Here's Why Hays's (LON:HAS) Statutory Earnings Are Arguably Too Conservative

By
Simply Wall St
Published
December 20, 2020

It might be old fashioned, but we really like to invest in companies that make a profit, each and every year. That said, the current statutory profit is not always a good guide to a company's underlying profitability. In this article, we'll look at how useful this year's statutory profit is, when analysing Hays (LON:HAS).

We like the fact that Hays made a profit of UK£47.5m on its revenue of UK£5.93b, in the last year. The chart below shows how it has grown revenue over the last three years, but that profit has declined.

See our latest analysis for Hays

LSE:HAS Earnings and Revenue History December 20th 2020

Importantly, statutory profits are not always the best tool for understanding a company's true earnings power, so it's well worth examining profits in a little more detail. So this article aims to better understand Hays' underlying earnings power by taking a look at how dilution, and unusual items are impacting it, and considering how well those paper profits are being converted into cash flow. That might leave you wondering what analysts are forecasting in terms of future profitability. Luckily, you can click here to see an interactive graph depicting future profitability, based on their estimates.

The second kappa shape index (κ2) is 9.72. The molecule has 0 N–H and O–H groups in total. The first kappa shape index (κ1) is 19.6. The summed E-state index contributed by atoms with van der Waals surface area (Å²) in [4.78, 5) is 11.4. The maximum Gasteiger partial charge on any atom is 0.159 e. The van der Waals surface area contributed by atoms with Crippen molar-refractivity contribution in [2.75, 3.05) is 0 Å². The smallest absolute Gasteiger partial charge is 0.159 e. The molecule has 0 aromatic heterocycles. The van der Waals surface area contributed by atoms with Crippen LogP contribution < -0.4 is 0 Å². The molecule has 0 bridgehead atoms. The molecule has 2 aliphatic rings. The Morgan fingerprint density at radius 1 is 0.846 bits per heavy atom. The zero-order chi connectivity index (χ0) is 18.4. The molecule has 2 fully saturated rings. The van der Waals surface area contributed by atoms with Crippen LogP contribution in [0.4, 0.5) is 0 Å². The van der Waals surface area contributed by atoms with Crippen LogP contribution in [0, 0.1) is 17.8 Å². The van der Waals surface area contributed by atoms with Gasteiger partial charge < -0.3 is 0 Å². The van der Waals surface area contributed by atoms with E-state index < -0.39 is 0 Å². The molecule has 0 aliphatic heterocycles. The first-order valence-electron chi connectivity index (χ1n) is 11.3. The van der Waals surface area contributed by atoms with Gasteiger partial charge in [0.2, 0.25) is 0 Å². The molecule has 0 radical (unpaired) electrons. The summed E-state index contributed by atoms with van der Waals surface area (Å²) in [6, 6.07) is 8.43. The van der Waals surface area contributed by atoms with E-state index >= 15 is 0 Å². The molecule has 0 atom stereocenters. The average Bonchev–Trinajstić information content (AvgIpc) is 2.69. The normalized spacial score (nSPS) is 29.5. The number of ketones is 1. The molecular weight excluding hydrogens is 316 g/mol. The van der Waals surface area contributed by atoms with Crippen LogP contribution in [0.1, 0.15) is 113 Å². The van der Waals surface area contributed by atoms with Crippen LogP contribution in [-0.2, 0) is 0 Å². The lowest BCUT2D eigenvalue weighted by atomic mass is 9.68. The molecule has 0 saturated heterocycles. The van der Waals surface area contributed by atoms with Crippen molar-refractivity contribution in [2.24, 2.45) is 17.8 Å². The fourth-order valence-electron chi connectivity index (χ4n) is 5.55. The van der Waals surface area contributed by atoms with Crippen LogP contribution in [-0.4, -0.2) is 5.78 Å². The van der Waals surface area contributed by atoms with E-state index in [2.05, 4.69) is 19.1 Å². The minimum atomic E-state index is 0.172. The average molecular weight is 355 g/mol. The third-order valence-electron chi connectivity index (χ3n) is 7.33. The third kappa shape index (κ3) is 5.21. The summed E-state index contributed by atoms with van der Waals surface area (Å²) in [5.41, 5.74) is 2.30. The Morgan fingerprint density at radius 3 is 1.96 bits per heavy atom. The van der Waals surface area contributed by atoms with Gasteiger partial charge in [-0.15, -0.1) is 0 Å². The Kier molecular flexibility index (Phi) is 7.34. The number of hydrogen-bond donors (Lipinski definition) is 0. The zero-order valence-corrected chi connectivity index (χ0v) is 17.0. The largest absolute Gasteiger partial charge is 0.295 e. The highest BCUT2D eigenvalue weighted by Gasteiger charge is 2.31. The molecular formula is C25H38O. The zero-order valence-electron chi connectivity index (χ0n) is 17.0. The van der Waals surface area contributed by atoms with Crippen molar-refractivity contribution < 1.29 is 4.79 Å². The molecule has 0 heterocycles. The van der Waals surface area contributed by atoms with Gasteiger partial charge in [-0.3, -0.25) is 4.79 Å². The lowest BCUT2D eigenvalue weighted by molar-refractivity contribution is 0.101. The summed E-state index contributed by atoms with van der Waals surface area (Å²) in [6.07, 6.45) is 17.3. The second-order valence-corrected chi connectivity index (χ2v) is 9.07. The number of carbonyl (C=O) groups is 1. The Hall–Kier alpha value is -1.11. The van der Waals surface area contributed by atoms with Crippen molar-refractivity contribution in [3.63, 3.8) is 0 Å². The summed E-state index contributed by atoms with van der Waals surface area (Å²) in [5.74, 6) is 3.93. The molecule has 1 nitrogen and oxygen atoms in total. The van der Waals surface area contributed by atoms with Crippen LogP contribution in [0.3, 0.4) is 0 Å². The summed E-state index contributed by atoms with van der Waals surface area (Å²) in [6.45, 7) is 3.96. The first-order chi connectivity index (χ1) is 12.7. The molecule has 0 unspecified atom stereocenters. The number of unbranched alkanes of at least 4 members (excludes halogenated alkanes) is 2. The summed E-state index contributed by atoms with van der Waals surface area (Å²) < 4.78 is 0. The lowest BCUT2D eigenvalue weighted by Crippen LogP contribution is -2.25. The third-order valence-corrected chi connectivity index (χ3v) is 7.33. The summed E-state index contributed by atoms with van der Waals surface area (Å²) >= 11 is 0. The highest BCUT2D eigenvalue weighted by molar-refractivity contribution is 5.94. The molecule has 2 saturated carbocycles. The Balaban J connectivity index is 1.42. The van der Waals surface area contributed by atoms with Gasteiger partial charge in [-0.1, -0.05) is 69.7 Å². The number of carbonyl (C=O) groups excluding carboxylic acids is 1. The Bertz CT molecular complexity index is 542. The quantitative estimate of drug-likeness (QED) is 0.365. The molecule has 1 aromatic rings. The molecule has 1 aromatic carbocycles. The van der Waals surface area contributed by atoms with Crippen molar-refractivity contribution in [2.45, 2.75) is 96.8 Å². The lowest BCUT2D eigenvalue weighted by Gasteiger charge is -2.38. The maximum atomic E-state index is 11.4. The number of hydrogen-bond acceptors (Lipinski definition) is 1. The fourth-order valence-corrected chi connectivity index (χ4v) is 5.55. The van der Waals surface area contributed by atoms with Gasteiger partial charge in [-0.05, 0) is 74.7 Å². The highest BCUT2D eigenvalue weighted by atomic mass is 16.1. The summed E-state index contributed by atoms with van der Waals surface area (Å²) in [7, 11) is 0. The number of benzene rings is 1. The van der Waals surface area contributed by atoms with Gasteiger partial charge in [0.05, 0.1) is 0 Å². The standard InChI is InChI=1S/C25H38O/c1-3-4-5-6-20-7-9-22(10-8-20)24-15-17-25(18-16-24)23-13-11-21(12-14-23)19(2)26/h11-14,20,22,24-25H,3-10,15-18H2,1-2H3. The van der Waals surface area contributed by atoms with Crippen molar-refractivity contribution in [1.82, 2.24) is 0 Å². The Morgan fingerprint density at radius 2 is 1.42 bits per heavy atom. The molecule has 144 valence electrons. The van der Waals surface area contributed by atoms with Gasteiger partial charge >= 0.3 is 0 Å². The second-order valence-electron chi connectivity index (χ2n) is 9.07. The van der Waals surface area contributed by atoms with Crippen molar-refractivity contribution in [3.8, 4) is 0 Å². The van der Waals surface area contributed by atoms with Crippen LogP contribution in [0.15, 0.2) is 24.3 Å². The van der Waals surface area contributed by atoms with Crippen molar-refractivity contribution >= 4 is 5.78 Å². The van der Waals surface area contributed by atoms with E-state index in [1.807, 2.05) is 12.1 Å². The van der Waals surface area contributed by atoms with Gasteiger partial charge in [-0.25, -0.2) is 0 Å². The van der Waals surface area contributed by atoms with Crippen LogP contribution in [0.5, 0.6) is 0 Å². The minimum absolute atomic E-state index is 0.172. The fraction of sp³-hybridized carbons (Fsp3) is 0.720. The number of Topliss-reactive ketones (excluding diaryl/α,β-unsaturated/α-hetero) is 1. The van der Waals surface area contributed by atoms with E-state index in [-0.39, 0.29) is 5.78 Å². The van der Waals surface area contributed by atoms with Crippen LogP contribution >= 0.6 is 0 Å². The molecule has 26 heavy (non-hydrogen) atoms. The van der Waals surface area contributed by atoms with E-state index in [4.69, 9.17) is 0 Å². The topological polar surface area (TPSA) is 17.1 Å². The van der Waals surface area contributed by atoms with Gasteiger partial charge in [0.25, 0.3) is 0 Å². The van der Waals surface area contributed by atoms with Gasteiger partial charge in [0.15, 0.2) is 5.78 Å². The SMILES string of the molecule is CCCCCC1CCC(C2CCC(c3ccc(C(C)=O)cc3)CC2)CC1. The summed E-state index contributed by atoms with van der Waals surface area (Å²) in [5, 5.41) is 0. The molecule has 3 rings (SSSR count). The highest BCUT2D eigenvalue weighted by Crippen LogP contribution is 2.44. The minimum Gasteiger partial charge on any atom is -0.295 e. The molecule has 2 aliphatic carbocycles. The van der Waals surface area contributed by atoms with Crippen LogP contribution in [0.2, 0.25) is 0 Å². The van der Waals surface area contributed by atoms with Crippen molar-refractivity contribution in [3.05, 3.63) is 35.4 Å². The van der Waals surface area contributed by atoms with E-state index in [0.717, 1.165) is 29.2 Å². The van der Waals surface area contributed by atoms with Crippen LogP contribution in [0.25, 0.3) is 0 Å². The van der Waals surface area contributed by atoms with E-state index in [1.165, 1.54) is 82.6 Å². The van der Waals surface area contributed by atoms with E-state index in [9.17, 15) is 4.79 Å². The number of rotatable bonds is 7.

Zooming In On Hays' Earnings

Many investors haven't heard of the accrual ratio from cashflow, but it is actually a useful measure of how well a company's profit is backed up by free cash flow (FCF) during a given period. To get the accrual ratio we first subtract FCF from profit for a period, and then divide that number by the average operating assets for the period. This ratio tells us how much of a company's profit is not backed by free cashflow.

As a result, a negative accrual ratio is a positive for the company, and a positive accrual ratio is a negative. That is not intended to imply we should worry about a positive accrual ratio, but it's worth noting where the accrual ratio is rather high. To quote a 2014 paper by Lewellen and Resutek, "firms with higher accruals tend to be less profitable in the future".